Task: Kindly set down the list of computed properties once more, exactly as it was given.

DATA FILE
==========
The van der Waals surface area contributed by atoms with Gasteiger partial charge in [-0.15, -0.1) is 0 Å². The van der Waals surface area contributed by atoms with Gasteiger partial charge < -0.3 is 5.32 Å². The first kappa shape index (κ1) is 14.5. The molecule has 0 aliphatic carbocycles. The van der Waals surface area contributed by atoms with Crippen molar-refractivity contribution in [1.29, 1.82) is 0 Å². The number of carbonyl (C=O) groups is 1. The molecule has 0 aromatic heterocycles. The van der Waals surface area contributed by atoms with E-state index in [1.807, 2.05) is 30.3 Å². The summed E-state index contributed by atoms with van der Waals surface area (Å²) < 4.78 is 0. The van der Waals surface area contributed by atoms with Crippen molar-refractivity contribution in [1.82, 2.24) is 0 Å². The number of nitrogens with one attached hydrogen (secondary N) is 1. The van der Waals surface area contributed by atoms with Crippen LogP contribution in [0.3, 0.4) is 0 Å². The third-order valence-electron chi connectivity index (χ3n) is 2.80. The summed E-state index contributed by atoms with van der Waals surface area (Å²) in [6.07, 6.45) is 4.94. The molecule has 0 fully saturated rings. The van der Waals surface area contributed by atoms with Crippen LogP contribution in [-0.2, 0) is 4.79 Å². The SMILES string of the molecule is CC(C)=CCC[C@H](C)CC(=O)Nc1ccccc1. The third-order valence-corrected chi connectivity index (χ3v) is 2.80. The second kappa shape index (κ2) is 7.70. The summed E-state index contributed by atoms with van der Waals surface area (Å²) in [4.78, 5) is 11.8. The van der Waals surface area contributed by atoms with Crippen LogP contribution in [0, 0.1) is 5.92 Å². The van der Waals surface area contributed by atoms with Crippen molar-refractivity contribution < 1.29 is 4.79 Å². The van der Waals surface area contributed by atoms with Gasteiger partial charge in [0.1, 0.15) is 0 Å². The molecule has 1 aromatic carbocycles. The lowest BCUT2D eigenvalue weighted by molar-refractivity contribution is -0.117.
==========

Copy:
The van der Waals surface area contributed by atoms with Gasteiger partial charge in [-0.15, -0.1) is 0 Å². The van der Waals surface area contributed by atoms with Gasteiger partial charge < -0.3 is 5.32 Å². The first kappa shape index (κ1) is 14.5. The molecule has 0 aliphatic carbocycles. The van der Waals surface area contributed by atoms with Crippen molar-refractivity contribution in [1.29, 1.82) is 0 Å². The number of carbonyl (C=O) groups is 1. The molecule has 0 aromatic heterocycles. The van der Waals surface area contributed by atoms with E-state index in [1.807, 2.05) is 30.3 Å². The summed E-state index contributed by atoms with van der Waals surface area (Å²) < 4.78 is 0. The van der Waals surface area contributed by atoms with Crippen molar-refractivity contribution in [1.82, 2.24) is 0 Å². The number of nitrogens with one attached hydrogen (secondary N) is 1. The van der Waals surface area contributed by atoms with Crippen LogP contribution in [0.3, 0.4) is 0 Å². The third-order valence-electron chi connectivity index (χ3n) is 2.80. The summed E-state index contributed by atoms with van der Waals surface area (Å²) in [6.07, 6.45) is 4.94. The molecule has 0 fully saturated rings. The van der Waals surface area contributed by atoms with Crippen LogP contribution in [-0.2, 0) is 4.79 Å². The SMILES string of the molecule is CC(C)=CCC[C@H](C)CC(=O)Nc1ccccc1. The third-order valence-corrected chi connectivity index (χ3v) is 2.80. The second kappa shape index (κ2) is 7.70. The summed E-state index contributed by atoms with van der Waals surface area (Å²) in [4.78, 5) is 11.8. The van der Waals surface area contributed by atoms with Crippen LogP contribution in [0, 0.1) is 5.92 Å². The van der Waals surface area contributed by atoms with Crippen molar-refractivity contribution < 1.29 is 4.79 Å². The van der Waals surface area contributed by atoms with Gasteiger partial charge in [0.1, 0.15) is 0 Å². The molecule has 1 aromatic carbocycles. The lowest BCUT2D eigenvalue weighted by molar-refractivity contribution is -0.117.